CiNZ at your fingertips: teacher survey and suggestions to consider

To focus our efforts on material that is both well received and useful, a survey was conducted in August 2022.
CiNZ at your fingertips: teacher survey and suggestions to consider

The October issue of Chemistry in New Zealand introduced the initiative ‘Chemistry in New Zealand at your fingertips’ (Chemistry in New Zealand, 2022, 86(4), 178-181). This aims to transform the current quarterly publication into an online platform and has spurred motivation to expand the audience to the wider public. Teachers and students at secondary schools across the motu are one such group that could benefit from access to chemistry research conducted in Aotearoa New Zealand, to inform or be informed of the options in our own backyard but also to improve teaching practice. Being able to ‘see’ yourself in particular professions can motivate students, not only to engage with learning, but hopefully to pursue careers in chemistry.

To focus our efforts on material that is both well received and useful, a survey was conducted in August 2022. The survey was sent out via email to members of the Secondary Chemistry Educators of NZ (SCENZ), with approximately 10% of participants responding (28 of ~290). While acknowledging the low response rate, the information gathered still provides useful guidance as to the direction for this platform to go in the school space. The survey results are summarised in Table 1.

Chemistry in New Zealand was recognised by 64% of those surveyed. Around half of the high school teachers surveyed are at least familiar with CiNZ. The participants agreed (85.7%) that having a SCENZ section on the CiNZ website would be attractive to teachers. With 21.4% of participants not having heard of CiNZ, there is an opportunity for more engagement, and advertising to an extent, if we provide a space for secondary school content. Overall, there is support for CiNZ to be a chemistry hub for educators, or at least for one to exist.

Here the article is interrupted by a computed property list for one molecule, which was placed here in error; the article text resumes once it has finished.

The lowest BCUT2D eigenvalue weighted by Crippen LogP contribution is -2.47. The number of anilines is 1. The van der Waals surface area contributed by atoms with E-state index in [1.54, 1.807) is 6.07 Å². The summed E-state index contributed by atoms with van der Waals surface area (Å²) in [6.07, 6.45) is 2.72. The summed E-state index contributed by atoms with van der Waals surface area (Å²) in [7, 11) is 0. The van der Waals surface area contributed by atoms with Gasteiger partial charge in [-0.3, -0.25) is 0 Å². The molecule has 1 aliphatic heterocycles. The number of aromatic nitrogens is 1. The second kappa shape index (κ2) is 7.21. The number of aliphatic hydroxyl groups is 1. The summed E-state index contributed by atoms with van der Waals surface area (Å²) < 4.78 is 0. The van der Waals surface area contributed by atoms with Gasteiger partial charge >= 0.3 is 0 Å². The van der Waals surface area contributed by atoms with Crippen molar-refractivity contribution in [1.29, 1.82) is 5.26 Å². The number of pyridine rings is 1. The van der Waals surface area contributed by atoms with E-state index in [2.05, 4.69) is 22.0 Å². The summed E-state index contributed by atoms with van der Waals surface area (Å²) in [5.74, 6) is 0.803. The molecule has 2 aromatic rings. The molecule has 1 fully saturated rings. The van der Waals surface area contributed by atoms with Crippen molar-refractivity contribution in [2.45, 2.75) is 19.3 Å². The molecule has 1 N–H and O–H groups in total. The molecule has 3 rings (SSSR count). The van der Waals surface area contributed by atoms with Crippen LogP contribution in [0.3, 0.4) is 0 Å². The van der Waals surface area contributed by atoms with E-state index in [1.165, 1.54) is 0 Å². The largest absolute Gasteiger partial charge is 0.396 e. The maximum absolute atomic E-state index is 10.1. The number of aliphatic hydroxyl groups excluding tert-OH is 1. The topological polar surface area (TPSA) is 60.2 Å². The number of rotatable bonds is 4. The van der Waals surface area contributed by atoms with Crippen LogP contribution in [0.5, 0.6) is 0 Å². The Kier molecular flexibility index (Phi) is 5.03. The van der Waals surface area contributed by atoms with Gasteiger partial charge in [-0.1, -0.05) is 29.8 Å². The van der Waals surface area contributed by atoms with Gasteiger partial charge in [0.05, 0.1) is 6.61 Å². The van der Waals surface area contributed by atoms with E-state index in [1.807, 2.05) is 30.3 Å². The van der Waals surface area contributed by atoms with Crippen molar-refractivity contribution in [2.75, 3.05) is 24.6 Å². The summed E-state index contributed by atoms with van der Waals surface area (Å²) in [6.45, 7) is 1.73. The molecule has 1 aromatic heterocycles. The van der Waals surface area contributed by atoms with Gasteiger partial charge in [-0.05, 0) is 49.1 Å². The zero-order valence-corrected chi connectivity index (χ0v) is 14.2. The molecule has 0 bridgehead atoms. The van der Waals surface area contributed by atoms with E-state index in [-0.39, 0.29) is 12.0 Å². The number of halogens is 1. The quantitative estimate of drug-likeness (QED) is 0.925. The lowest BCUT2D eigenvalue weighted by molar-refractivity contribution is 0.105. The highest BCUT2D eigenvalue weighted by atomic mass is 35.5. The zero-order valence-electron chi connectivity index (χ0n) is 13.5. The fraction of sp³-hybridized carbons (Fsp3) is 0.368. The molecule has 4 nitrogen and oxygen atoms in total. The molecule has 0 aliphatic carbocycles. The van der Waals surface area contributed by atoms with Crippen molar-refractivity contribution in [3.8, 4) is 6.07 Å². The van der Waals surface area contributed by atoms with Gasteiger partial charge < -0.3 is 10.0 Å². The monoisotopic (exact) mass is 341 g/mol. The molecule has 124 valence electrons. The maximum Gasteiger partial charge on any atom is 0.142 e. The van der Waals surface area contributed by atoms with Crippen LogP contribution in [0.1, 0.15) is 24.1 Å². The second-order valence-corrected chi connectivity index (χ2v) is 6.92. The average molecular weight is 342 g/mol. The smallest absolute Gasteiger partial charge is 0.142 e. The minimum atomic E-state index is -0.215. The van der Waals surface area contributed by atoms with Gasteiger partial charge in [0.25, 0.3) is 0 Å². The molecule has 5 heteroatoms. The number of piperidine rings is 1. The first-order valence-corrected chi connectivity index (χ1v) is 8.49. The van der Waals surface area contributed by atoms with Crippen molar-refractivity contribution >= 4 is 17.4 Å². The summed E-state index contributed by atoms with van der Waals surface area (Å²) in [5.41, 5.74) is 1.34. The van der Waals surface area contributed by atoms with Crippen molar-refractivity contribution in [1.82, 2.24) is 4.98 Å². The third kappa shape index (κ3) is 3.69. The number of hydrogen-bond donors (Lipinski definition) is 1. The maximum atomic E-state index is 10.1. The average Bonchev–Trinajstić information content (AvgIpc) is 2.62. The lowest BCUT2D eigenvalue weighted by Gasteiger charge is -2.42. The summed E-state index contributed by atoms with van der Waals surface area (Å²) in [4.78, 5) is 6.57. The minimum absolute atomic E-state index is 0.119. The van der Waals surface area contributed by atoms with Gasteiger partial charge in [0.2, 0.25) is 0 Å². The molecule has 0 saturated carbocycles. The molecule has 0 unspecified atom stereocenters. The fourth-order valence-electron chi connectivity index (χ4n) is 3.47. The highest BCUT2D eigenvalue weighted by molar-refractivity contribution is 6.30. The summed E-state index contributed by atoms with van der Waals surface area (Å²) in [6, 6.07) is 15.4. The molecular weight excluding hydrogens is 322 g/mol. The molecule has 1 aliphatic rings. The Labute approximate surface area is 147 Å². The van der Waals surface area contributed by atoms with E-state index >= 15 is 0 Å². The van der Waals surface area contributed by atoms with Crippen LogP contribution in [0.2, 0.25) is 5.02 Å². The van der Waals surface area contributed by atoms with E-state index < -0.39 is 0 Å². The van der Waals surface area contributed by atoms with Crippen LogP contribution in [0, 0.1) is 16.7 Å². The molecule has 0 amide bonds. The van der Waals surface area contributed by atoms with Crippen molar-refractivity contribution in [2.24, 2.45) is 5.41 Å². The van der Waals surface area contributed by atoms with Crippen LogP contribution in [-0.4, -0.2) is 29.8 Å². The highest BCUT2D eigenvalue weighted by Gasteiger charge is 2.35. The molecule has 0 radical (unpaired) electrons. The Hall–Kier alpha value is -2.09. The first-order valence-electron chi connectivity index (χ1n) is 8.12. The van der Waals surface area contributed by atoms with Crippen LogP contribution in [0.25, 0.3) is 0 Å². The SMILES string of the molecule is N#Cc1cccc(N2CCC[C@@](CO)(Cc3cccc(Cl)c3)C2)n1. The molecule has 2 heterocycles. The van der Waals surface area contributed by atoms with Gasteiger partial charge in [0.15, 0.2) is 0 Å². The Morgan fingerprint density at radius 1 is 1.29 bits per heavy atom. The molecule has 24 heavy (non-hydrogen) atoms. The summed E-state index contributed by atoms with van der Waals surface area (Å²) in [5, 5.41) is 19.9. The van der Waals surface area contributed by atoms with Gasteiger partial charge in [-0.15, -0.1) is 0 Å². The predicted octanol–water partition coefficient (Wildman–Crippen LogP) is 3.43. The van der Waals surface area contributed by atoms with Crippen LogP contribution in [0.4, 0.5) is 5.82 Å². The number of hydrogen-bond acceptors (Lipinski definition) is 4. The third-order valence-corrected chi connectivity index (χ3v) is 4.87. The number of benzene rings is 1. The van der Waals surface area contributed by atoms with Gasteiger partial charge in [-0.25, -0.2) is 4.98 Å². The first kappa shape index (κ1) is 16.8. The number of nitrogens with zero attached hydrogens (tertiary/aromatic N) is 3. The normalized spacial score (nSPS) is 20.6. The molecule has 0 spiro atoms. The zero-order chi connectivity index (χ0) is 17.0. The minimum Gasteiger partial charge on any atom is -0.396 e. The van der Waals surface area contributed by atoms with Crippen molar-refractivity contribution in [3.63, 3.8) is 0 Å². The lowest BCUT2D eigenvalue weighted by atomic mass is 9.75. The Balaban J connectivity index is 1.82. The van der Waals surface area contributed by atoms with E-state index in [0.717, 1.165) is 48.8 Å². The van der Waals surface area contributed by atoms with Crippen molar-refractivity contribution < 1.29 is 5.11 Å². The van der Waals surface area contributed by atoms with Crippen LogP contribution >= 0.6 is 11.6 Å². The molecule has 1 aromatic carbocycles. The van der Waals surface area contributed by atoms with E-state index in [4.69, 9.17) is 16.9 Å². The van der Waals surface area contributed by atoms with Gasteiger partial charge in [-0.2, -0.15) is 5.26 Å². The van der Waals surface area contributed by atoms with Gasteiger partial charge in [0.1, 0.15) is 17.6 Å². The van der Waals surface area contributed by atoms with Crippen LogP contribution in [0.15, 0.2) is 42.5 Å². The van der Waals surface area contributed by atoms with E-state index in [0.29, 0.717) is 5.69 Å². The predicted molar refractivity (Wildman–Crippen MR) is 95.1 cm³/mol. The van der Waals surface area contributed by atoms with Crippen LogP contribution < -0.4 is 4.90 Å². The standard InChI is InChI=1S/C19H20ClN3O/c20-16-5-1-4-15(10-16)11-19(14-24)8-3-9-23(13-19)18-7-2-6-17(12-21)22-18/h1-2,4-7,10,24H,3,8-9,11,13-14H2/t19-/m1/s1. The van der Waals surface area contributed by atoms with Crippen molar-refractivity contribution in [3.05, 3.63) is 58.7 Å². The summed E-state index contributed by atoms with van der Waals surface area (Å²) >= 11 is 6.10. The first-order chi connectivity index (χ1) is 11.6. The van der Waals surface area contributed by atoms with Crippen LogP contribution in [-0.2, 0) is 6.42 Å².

When asked to rank a number of suggestions that may be valuable to each teacher surveyed, three out of six suggestions were preferred over the others. To process these results, for each suggestion the scores were weighted in each option by dividing the population of each Rank (1 – 6) by the rank number, and an average score was calculated. 

For example, for ‘Worksheets’:   

The suggestions and their corresponding scores are as follows:

Experiments using 

Permitted chemicals: 3.07

Mātauranga Māori 2.97

Animations of concepts 2.54

Online interactive activities 1.99

Worksheets 1.96

Competitions 1.82

Therefore, a bank of experiments using chemicals permitted in secondary schools, followed by knowledge or resources on Mātauranga Māori are the two most valuable.

A need for resources on experiments could be due to a shortage of chemistry-trained technicians and the recent implementation of the Safety and Science/Pūtaiao document. This document details lists of chemicals that are ‘forbidden’ e.g. aromatic amines and phenolic compounds, in contradiction to the permitted chemicals phenolphthalein and fuchsine; those with ‘a greater hazardous nature than educational utility’ e.g. silver nitrate and potassium dichromate, which are virtually essential for teaching redox and precipitation reactions (osmium tetroxide, chromium trioxide and hydrofluoric acid are also on this list that are recognised as having ‘some educational use’); and lastly those with ‘a hazardous nature but with potential educational utility’ e.g. glucose.

The point being raised in this explanation is that for inexperienced chemistry teachers and technicians, adapting to this document requires some guidance and this could provide an opportunity for CiNZ.